Quick, Fast Workouts May Improve Heart Health In Teens

Exercise is an integral part of keeping the body healthy, yet “>less than a quarter of youth meet their daily fitness requirements. According to the Centers for Disease Control and Prevention (CDC), children and teens should be getting at least 60 minutes of physical activity each day.

Luckily, a new study conducted by researchers from the University of Exeter may have found the solution to keeping youth healthy: high intensity interval training (HIIT).

“We know that activity levels drop significantly as children reach adolescence, and so far attempts to increase this to an hour a day have proved fruitless,” said the study’s led researcher Dr. Alan Barker, a pediatric exercise physiology professor at the U-Exeter, in a press release. “This study indicates that, providing the intensity is high, health benefits are achievable with just eight to 10 minutes of exercise.” Barker and his team arrived at this conclusion after asking six girls and seven boys between the ages of 13 and 14 to perform six different HIIT workouts over the course of two weeks.

The exercises only lasted between eight and 10 minutes, but participants were able to demonstrate “significant” improvements in how their blood vessels transport blood, as well as their brain’s ability to control their beating hearts. Both blood pressure and heart beat are known to affect a person’s risk for cardiovascular disease in the long run.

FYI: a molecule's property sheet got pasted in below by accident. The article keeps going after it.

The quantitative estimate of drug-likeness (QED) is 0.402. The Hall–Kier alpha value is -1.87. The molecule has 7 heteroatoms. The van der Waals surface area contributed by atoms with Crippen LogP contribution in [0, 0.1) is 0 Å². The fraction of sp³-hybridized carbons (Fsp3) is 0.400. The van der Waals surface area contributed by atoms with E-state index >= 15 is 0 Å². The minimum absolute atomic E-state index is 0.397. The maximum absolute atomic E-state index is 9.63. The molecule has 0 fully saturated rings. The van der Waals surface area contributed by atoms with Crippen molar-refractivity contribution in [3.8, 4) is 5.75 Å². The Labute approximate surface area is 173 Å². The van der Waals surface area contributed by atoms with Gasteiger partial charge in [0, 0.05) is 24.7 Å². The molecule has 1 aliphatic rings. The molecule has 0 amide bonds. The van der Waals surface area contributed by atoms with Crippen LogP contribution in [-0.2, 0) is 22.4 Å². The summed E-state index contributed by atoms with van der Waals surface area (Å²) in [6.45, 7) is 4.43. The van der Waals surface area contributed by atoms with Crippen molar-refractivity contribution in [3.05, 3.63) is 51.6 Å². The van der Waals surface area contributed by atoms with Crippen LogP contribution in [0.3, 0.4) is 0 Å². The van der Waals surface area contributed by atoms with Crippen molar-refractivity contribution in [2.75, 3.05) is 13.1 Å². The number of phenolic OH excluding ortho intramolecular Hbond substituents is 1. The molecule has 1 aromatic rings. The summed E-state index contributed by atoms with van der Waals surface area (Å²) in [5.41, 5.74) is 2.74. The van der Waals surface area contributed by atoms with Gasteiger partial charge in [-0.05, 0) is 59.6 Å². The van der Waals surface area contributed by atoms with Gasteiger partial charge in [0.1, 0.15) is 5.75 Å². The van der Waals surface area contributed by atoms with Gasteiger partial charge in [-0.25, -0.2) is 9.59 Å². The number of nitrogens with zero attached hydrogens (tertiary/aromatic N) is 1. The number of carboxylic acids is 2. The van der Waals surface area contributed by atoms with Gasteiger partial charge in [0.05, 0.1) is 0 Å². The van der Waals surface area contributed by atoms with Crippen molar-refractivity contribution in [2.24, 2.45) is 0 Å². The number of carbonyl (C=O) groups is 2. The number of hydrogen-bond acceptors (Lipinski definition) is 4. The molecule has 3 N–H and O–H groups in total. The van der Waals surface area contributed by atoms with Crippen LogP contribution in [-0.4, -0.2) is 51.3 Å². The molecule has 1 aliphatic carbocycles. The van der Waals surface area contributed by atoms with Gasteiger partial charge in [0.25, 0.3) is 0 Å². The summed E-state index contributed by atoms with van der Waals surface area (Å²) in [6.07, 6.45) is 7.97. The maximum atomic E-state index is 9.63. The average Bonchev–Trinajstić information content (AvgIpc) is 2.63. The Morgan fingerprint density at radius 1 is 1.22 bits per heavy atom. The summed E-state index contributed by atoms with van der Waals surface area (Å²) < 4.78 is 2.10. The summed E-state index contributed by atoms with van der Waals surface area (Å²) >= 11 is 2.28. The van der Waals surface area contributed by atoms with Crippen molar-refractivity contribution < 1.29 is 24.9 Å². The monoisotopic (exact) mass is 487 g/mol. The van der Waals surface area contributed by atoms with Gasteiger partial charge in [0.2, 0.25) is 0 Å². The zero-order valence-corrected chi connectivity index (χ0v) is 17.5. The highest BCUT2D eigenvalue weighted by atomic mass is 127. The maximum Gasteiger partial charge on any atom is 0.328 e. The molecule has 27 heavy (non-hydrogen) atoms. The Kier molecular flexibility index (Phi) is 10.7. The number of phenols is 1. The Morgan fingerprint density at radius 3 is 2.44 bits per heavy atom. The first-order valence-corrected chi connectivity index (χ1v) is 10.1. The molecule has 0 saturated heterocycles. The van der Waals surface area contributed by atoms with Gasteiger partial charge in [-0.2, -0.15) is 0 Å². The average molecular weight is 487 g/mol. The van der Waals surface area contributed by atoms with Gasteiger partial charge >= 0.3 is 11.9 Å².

Physical activity levels tend to lag during teenage years because teens tend to lose interest in physical activity overtime. School, studying, friends, and part-time jobs can all keep teens from making exercise a priority. Instead of overwhelming teens with the CDC’s daily requirements, researchers suggest up to 10 minutes of HIIT could prove beneficial just three days a week.

The American College of Sports Medicine defines HIIT by its intense work periods, which can range from five seconds to eight minutes long. The exercises are performed at 80 to 90 percent of a person’s maximum heart rate with alternating recovery periods at 40 to 50 percent of a person’s heart rate. Researchers had the study participants carry out several different exercises, one of which was to cycle at high speeds for one minute with a 75-second break in between. In addition to cycling, lifting weights, aerobics, and running can be turned into an intense workout.

“We may have more success in encouraging teenagers to dedicate a shorter time to improving their health by performing high-intensity exercise,” said the study’s co-author Dr. Bert Bond, a researcher fellow at the U-Exeter, in a press release. “This is an important finding, but more work is needed to inform existing physical activity guidelines for health.”

The research team plans to replicate the study using more participants, including those who have a greater risk of heart disease. Eventually they’ll compare the impact and potential benefits from longer HIIT interventions, possibly leading to new exercise requirements for teens struggling to fit exercise into their busy schedules.

Article from Medical Daily by